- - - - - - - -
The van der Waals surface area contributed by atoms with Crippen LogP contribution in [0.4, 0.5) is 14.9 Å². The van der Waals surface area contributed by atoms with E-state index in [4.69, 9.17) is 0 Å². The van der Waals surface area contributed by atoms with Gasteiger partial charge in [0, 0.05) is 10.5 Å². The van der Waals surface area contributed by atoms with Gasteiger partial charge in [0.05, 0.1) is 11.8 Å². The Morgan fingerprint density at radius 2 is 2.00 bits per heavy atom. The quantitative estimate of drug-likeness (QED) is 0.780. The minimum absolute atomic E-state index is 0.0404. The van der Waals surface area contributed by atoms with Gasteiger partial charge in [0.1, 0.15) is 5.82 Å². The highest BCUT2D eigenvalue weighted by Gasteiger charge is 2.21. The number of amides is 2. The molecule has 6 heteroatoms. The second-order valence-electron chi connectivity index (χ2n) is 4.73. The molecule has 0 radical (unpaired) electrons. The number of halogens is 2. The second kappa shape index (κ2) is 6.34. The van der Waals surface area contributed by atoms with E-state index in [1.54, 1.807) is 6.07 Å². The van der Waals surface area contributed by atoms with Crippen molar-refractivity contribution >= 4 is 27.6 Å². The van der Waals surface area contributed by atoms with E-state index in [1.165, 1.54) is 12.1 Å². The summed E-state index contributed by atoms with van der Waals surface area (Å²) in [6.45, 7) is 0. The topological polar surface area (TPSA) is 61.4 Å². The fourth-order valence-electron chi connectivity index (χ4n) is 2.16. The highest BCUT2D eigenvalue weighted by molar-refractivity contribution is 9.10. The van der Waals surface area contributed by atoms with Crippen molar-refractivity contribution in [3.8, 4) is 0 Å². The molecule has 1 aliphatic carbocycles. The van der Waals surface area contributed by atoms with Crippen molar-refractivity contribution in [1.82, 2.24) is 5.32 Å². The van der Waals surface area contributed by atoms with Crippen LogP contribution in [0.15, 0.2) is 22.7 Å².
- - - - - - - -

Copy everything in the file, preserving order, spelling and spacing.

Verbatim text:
The van der Waals surface area contributed by atoms with Crippen LogP contribution in [0.4, 0.5) is 14.9 Å². The van der Waals surface area contributed by atoms with E-state index in [4.69, 9.17) is 0 Å². The van der Waals surface area contributed by atoms with Gasteiger partial charge in [0, 0.05) is 10.5 Å². The van der Waals surface area contributed by atoms with Gasteiger partial charge in [0.05, 0.1) is 11.8 Å². The Morgan fingerprint density at radius 2 is 2.00 bits per heavy atom. The quantitative estimate of drug-likeness (QED) is 0.780. The minimum absolute atomic E-state index is 0.0404. The van der Waals surface area contributed by atoms with Gasteiger partial charge in [0.1, 0.15) is 5.82 Å². The highest BCUT2D eigenvalue weighted by Gasteiger charge is 2.21. The number of amides is 2. The molecule has 6 heteroatoms. The second-order valence-electron chi connectivity index (χ2n) is 4.73. The molecule has 0 radical (unpaired) electrons. The number of halogens is 2. The second kappa shape index (κ2) is 6.34. The van der Waals surface area contributed by atoms with E-state index in [1.54, 1.807) is 6.07 Å². The van der Waals surface area contributed by atoms with Crippen molar-refractivity contribution >= 4 is 27.6 Å². The van der Waals surface area contributed by atoms with E-state index in [1.165, 1.54) is 12.1 Å². The summed E-state index contributed by atoms with van der Waals surface area (Å²) in [6.45, 7) is 0. The topological polar surface area (TPSA) is 61.4 Å². The fourth-order valence-electron chi connectivity index (χ4n) is 2.16. The highest BCUT2D eigenvalue weighted by molar-refractivity contribution is 9.10. The van der Waals surface area contributed by atoms with Crippen molar-refractivity contribution in [3.8, 4) is 0 Å². The molecule has 1 aliphatic carbocycles. The van der Waals surface area contributed by atoms with Crippen molar-refractivity contribution in [1.82, 2.24) is 5.32 Å². The van der Waals surface area contributed by atoms with Crippen LogP contribution in [0.15, 0.2) is 22.7 Å².